While holographic wills are legal in many states in the west, handwritten wills can throw a wrench into even the best laid plans.
What is a holographic will? Holographic wills, or also known as handwritten testaments, are wills that are created and signed by the testator. Please note: Holographic wills must be handwritten and signed by the testator.
In most cases, the creation of a holographic will should be signed by the testator and witnessed. However, it doesn’t always have to be witnessed; that’s where people contest. More often than not, you’ll find that people don’t believe it was the testator’s own handwriting. Hence, needing a Forensic Document Examiner.
Law Lingo: Testator is generally referred to a male will maker, while testatrix is a female will maker.
Where are holographic testaments accepted? Holographic wills are valid if made in one of the following states:
- New Jersey
- North Carolina
- North Dakota
- South Dakota
- West Virginia
Each state has different laws regarding holographic wills. The states in which I conduct the most business is highlighted in navy. Please remember: Certain requirements vary from state-to-state.
Document Examination Services
When a holographic testament is not witnessed, certain services may be required to obtain authenticity. The document will go through a probate process, a process that takes place after someone passes. During this procedure, a Forensic Document Examiner may be needed analyze the document.
Law Lingo: Probate is the judicial process where a will is “proved valid” in a court of law. Consequently, it is widely accepted that the document is the true last testament of the deceased.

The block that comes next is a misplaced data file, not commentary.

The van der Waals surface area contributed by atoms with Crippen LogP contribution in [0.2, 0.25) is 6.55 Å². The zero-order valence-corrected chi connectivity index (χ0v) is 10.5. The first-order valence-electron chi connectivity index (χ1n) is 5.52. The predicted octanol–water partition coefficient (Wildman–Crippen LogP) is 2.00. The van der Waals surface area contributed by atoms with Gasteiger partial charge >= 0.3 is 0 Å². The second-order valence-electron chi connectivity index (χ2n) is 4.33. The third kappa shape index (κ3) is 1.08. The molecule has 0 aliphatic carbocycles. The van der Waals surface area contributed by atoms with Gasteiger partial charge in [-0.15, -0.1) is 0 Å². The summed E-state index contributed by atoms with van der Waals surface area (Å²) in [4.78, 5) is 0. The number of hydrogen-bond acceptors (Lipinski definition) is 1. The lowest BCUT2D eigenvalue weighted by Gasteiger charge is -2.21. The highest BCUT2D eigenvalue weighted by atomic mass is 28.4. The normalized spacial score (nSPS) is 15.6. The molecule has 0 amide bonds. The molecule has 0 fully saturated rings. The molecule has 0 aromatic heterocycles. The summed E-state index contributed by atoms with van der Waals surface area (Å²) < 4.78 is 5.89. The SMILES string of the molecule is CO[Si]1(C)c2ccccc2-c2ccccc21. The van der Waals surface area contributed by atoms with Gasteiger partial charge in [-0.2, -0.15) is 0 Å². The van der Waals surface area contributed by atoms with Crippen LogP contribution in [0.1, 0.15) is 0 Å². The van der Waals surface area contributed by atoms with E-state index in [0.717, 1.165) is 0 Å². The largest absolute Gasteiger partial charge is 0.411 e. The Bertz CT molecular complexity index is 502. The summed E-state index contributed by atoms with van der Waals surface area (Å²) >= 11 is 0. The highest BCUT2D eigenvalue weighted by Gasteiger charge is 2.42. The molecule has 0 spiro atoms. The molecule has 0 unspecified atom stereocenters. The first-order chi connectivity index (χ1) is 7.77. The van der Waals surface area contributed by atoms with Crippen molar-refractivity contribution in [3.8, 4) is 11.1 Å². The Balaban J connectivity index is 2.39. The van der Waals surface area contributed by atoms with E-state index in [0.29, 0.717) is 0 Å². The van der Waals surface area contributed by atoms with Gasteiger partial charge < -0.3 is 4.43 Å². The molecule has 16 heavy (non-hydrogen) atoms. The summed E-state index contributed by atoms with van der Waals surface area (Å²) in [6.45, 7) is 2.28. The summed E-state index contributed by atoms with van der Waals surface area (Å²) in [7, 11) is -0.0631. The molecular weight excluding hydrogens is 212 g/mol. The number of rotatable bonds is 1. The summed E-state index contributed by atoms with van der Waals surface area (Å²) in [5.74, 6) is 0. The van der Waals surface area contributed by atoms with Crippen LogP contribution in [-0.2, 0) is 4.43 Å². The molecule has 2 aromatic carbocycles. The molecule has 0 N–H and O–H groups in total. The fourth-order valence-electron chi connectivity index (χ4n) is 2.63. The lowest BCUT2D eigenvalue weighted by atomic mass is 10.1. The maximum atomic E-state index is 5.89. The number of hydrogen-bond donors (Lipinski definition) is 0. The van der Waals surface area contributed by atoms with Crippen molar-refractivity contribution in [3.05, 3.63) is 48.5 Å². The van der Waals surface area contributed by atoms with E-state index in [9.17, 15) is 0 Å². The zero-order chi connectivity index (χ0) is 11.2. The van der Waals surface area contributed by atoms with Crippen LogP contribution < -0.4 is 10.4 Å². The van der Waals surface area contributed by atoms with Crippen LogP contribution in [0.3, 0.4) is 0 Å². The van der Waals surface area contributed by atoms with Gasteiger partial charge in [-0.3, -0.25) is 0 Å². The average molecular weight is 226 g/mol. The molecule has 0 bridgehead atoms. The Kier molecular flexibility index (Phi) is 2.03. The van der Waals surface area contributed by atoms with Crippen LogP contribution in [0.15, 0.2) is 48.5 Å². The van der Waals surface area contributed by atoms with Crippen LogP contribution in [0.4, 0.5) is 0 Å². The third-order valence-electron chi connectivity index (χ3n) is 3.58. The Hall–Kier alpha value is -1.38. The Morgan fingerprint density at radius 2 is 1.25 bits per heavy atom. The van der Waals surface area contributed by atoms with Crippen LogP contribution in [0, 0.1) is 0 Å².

For example, there must be evidence that the testator created the will. This is a detail a Forensic Document Examiner could provide. Moreover, other testimonies must show that the author had the mental capacity to write the will. Unless there is evidence to show otherwise, the author of the testament will be considered competent. Finally, in order for the holographic will to be lawful, the author must clearly state who will be the beneficiary to his or hers estate.
Time is of the Essence
Knowing that handwritten wills can be debated, why write one? The most common scenario for a person to create a holographic will is when he or she is in imminent danger. For example, situations include soldiers on a battlefield, or a person in a severe accident who doesn’t expect to survive.
Here is my favorite example of such a scenario: In 1948, a Saskatchewan Canadian named Cecil George Harris became trapped under his tractor. In desperation, he carved his last testament into the side of his tractor fender. It read, “In case I die in this mess, I leave all to the wife. Cecil Geo. Harris.” The fender was removed from the tractor and was debated over in a court of law. Luckily, his wife received his estate. If you’re planning a road trip to Canada anytime soon, you can still see the fender at the University of Saskatchewan College of Law.
Finally, if you have the option to plan ahead, do it. The ideal way to plan your estate is to type your last testament, and have it signed by you and two witnesses. However, if advanced planning is not an option for you, a holographic testament is the next best thing.
Have you, or someone you know, come across a holographic will? I can help you authenticate the testator, or testatrix. As a forensic document examiner, I can offer many professional services that can be of help to you and your situation. Contact me with any questions and learn more about fees and the services I offer.